Between these two nuances, a typical progression for an enterprise level Agile initiative tends to be as follows:

  • A tool is chosen
  • Teams start using the tool
  • The tool induces behavioral changes
  • These behavioral changes prevail, overshadowing cultural change initiatives

Hence, in many circumstances the tool indeed is the method. The chosen tool becomes a factor of the first order in determining not “only” how Agile (or any other software method) will be practiced, but what mindset will evolve in the course of the rollout.

See the presentation entitled  Four Principles, Four Cultures, One Mirror for additional details on the subject. A short summary of the presentation is given here. Related views are summarized by InfoQ here.

Written by israelgat

July 8, 2009 at 5:56 am

Software Capitalization in Atlanta

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Yesterday’s Agile Success Tour event in Atlanta was characterized by quite a strong interest of various participants in software capitalization. While the topic came up in previous success tour events, it was more pronounced in Atlanta. A subtle shift seems to be taking place: from technical aspects of rolling out Agile to business aspects the Agile champion needs to be aware of and prepared to address.

In the course of exploring software capitalization, participants in the Atlanta event brought up related questions about “the business of Agile.” For example:

  • Cost accounting for Agile
  • Return on the Agile investment
  • Agile Portfolio Management
  • Governance of the Agile project/initiative

Some of the participants were quite thoughtful about the dividing line between project-level Agile implementation and Enterprise-level implementation. They grasp that scaling Agile changes the nature of the questions one wrestles with. A few of them are actually considering  top-down approaches to implementing Agile. They do not necessrily subscribe to rolling Agile in a bottom-up manner. They devote quality time to wrestling with Agile scaling issues prior to starting the first Agile project.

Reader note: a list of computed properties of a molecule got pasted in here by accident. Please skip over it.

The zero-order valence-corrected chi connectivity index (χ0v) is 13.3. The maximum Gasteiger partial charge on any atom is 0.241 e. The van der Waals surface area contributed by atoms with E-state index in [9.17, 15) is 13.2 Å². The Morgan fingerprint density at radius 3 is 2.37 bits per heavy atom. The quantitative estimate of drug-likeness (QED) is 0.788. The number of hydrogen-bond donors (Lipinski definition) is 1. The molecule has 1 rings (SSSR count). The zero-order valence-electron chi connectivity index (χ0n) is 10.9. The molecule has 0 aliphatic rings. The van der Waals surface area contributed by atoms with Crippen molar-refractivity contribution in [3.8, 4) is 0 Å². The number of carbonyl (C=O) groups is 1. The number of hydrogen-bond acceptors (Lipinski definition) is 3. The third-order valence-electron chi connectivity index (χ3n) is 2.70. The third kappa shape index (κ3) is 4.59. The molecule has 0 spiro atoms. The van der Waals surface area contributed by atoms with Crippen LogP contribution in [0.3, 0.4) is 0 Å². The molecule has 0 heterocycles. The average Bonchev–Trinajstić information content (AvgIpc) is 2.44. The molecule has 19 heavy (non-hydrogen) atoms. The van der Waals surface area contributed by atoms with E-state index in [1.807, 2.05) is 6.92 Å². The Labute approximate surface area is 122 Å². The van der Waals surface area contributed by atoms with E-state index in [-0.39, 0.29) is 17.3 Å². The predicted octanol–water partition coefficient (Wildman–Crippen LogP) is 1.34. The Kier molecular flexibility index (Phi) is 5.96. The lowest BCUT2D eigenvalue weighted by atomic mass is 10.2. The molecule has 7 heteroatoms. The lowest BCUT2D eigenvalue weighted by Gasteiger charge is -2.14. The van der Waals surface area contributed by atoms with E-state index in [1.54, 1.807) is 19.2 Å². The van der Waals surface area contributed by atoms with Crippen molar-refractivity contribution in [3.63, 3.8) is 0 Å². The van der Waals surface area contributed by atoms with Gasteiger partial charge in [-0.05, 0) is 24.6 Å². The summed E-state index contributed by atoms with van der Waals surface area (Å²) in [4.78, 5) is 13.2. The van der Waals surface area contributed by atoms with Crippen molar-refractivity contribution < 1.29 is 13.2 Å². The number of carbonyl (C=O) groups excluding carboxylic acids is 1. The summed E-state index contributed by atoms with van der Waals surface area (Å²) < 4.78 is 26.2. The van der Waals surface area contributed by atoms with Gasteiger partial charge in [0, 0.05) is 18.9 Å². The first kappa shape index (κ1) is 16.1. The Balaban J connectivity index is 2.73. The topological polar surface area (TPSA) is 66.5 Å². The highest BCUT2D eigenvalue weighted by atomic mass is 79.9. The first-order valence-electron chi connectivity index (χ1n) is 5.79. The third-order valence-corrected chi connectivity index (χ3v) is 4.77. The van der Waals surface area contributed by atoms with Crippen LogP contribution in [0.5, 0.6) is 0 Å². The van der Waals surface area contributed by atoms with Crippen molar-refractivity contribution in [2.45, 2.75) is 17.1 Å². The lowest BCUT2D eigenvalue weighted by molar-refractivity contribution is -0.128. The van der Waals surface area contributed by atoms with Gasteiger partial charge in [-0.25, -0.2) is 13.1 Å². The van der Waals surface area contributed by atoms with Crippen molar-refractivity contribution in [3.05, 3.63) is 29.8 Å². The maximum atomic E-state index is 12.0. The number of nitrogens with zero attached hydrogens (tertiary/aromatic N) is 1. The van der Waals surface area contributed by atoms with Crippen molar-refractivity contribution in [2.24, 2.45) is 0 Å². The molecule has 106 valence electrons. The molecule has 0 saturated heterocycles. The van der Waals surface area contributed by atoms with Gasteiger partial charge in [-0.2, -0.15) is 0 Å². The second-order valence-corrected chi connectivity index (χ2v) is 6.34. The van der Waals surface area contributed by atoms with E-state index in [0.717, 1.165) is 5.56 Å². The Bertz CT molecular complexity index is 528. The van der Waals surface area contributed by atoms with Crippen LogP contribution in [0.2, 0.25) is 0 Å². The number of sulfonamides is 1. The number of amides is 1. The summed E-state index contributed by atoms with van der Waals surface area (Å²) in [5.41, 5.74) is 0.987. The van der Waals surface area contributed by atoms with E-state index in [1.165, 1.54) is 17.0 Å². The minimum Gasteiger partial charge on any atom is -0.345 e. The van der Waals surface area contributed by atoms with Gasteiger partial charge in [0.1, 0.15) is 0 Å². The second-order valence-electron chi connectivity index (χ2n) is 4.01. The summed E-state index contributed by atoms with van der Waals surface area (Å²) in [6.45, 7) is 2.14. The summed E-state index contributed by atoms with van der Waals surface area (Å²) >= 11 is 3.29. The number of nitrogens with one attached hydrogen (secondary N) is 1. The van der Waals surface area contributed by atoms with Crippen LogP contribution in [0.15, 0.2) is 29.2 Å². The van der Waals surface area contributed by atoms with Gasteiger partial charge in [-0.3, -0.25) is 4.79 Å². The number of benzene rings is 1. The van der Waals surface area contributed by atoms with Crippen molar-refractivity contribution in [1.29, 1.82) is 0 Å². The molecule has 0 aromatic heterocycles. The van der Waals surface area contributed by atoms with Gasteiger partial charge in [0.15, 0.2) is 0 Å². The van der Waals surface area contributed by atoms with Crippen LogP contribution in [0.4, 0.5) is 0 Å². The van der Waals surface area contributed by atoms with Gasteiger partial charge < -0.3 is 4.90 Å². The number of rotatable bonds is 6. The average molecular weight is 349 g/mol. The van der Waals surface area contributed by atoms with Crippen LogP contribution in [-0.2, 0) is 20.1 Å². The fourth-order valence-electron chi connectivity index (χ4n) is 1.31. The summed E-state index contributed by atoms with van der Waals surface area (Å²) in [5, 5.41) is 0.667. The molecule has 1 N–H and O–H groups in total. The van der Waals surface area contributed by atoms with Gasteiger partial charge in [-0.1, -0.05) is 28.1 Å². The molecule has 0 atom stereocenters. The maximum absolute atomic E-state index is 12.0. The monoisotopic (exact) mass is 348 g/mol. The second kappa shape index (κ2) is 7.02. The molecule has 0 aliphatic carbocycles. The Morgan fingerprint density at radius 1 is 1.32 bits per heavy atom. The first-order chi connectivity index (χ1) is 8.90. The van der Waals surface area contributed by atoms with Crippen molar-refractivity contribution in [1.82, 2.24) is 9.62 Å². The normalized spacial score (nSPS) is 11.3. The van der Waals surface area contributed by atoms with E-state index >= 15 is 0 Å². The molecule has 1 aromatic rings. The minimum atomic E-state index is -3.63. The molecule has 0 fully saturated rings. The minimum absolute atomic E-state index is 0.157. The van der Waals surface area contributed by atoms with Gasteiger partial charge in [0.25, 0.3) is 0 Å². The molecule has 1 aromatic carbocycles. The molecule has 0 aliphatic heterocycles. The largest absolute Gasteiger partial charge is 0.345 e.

I am hesitant to draw general conclusions based on a single event in a particular city. For example, I wonder whether the emphasis on capitalization might be related to the concentration of Supply Chain Management firms in Atlanta.

As the Success Tour “train” continues its journey (next stop: Washington, DC on July 23) we will soon have additional data points. Stay tuned…

Written by israelgat

June 26, 2009 at 8:59 am

Four Principles, Four Cultures, One Mirror

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Click here for the slides of my keynote presentation today in Agile Roots. The following key points are made in the presentation:

  • The Agile Manifesto principles are considered timeless.
  • Application of Agile can create cultural duality/conflict. The core culture of the organization that rolls out Agile is not necessarily aligned with the Agile culture.
  • Successful application of the Manifesto principles needs to build on the strength of the specific core culture – Control, Competence, Cultivation or Collaboration – in the organization rolling out Agile .
  • Schwaber’s 75% failure rate estimate corresponds to attempts to change the core culture of an organization as part of the Agile rollout.
  • Success does not necessarily beget success in Agile rollouts. The interplay between scale and culture poses serious challenges to scaling Agile successfully.
  • The Agile infrastructure places a practical limit on the scope of the Agile rollout. Constituencies that are not able to use a joint Agile infrastructure are not likely to collaborate.
  • The fine points of one Agile method versus another are far less important to the success of an Agile implementation than cultural subtleties of the target environment in which Agile is applied.
  • Good Agile tools are likely to induce behavioral changes without necessitating major cultural pushes.

A Single Point of Accountability

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Lack of executive support is often flagged as a major problem for Agile adoption. Jean discusses “checkbook commitments” from executive management in a recent post. Christophe Louvion has highlighted the issue during the Rally event in Los Angeles. I certainly have for quites some time been (and still am) of the opinion that executive support is critical for Agile success.